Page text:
“I saw you! Who do you think you are!?”


Looking ahead, I saw a young lady wearing a big faded t-shirt and the meter maid from earlier. It looked like they were having a disagreement.

“Honey, I’m sorry, but there is nothing I can do,” the old meter maid replied to the young lady.


I was still approaching, but I watched curiously as the girl in the big t-shirt put her phone in front of her face and turned on her video camera. She continued speaking, phone in one hand, orange parking ticket in the other.


“I saw you, though. You went to that car and put money in their meter and walked right up to mine and started punching in your little ticket machine!”


“No. No. I’m sorry. There’s nothing I…”


“Well, that’s fine that you’re sorry, but can you please explain to me why you put money in the machine for that car, but not in mine?”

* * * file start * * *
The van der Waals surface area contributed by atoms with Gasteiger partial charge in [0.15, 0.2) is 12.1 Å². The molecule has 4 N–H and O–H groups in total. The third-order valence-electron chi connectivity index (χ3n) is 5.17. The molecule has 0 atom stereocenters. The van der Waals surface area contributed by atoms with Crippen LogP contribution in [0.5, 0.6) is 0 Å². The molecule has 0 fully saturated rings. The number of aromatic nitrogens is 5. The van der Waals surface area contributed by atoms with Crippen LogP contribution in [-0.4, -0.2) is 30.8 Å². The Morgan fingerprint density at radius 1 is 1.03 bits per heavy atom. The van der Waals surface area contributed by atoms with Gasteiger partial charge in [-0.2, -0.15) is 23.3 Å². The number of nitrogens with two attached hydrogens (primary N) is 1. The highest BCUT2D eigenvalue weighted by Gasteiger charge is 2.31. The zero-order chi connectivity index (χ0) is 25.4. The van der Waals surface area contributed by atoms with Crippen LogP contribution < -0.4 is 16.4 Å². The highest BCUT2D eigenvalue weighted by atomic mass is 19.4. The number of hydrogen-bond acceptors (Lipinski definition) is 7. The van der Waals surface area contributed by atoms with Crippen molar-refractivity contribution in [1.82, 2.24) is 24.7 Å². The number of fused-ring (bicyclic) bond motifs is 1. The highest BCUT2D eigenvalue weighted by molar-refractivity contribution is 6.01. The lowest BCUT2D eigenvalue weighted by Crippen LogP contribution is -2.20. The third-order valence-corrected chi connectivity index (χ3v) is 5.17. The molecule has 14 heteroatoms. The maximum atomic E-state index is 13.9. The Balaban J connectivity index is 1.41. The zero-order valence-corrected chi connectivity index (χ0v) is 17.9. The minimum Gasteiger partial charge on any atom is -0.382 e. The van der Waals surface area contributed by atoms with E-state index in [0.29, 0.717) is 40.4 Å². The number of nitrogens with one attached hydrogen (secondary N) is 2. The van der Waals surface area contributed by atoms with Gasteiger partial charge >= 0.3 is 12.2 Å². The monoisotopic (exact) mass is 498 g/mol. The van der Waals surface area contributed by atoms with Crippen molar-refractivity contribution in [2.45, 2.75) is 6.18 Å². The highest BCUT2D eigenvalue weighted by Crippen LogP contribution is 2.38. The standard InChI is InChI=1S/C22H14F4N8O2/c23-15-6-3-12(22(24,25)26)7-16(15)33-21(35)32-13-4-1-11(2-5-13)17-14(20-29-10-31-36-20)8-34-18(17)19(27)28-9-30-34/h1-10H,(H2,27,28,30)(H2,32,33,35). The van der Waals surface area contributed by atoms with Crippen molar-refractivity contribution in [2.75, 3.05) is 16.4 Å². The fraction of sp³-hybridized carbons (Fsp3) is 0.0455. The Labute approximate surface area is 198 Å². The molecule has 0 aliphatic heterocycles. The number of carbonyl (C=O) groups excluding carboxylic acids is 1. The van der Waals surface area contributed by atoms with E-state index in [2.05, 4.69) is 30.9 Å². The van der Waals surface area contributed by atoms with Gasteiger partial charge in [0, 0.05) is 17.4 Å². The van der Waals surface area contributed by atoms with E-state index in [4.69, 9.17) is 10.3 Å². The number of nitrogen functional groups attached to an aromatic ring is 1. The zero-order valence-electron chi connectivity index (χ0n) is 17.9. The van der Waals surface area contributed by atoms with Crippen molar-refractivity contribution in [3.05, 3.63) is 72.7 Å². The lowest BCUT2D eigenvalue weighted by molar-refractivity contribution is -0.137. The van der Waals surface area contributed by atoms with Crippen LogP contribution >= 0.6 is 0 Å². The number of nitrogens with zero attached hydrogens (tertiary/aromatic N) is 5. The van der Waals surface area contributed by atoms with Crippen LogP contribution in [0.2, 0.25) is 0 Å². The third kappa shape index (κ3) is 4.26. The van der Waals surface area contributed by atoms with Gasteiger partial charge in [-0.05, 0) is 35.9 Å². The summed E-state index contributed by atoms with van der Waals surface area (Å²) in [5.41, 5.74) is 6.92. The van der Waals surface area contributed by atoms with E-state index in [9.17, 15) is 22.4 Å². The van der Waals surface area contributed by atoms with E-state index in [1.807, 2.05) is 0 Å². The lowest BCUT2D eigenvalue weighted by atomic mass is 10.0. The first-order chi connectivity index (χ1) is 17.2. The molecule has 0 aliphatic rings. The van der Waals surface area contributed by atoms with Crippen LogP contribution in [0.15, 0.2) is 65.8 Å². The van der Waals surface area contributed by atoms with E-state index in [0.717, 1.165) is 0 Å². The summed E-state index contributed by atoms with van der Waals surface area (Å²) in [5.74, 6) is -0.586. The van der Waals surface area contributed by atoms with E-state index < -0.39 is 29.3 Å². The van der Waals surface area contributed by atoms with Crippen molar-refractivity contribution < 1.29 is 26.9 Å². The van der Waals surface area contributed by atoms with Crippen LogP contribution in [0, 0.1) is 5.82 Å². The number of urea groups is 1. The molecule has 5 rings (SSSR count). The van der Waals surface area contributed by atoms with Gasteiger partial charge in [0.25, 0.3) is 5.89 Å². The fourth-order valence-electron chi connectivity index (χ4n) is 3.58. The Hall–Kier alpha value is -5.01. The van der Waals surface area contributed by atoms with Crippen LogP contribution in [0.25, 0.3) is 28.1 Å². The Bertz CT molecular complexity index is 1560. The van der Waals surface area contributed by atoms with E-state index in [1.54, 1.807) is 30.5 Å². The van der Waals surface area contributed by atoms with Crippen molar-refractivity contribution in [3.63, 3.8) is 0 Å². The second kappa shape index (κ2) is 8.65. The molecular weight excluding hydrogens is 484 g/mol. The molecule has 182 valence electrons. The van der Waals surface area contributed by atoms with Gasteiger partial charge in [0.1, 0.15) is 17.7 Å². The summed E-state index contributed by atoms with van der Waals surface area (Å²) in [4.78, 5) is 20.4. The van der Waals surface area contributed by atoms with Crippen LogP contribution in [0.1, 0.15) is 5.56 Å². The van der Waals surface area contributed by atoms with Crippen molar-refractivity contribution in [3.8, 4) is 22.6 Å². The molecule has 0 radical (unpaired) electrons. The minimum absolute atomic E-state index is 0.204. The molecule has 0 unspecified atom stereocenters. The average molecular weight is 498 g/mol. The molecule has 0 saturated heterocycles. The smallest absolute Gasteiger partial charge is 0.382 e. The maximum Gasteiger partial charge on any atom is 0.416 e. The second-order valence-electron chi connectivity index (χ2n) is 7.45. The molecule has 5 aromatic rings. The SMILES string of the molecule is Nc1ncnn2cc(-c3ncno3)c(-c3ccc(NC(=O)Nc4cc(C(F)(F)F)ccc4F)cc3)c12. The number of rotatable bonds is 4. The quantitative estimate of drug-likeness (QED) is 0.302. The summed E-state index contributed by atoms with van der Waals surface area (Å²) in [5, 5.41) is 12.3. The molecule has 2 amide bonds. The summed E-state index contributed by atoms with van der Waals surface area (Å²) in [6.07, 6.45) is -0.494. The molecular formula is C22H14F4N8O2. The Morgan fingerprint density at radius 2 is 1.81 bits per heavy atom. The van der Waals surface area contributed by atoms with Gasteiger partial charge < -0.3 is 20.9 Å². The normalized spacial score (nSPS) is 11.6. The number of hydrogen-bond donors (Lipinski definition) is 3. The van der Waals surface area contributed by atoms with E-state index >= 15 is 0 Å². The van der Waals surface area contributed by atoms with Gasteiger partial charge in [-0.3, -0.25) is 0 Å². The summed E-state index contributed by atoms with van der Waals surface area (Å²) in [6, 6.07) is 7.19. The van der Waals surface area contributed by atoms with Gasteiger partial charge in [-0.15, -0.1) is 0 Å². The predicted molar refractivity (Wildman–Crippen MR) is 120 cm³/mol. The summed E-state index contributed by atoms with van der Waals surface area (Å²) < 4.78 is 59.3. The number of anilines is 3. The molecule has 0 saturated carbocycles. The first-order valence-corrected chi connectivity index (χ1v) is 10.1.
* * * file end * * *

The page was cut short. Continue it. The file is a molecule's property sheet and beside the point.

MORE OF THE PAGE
The meter maid sadly looked down as if she had nothing else to say.


“Can you please explain it to me? Explain to me how I get the treatment this person received.”


“Honey, I don’t care who drives ‘em. You just…”


“Oh, I know you don’t care!" she said to the meter maid. "Stay away from this lady, right here! Look out for this lady, Athens! She's out to get you!”


A big white pickup truck with huge tires was approaching the scene. A bunch of boys yelled out the windows and from the bed as the truck passed by.


“Get a real job!” I heard among their clapping, yelling, and laughing. The truck continued on down the street and disappeared.


By this point, the pace of my heart and steps had quickened. I knew I should intervene. Another man had arrived as well, and I thought he might stand up for the old meter maid. He watched and listened to the argument for a moment before getting into the car next to them without a word. He pulled away with 30 minutes left on his meter. By the time I got there, it was too late. The meter maid had turned and begun walking away. The girl in the big t-shirt was shouting and started walking after her. I put myself in her path.


“You’ve made your point.”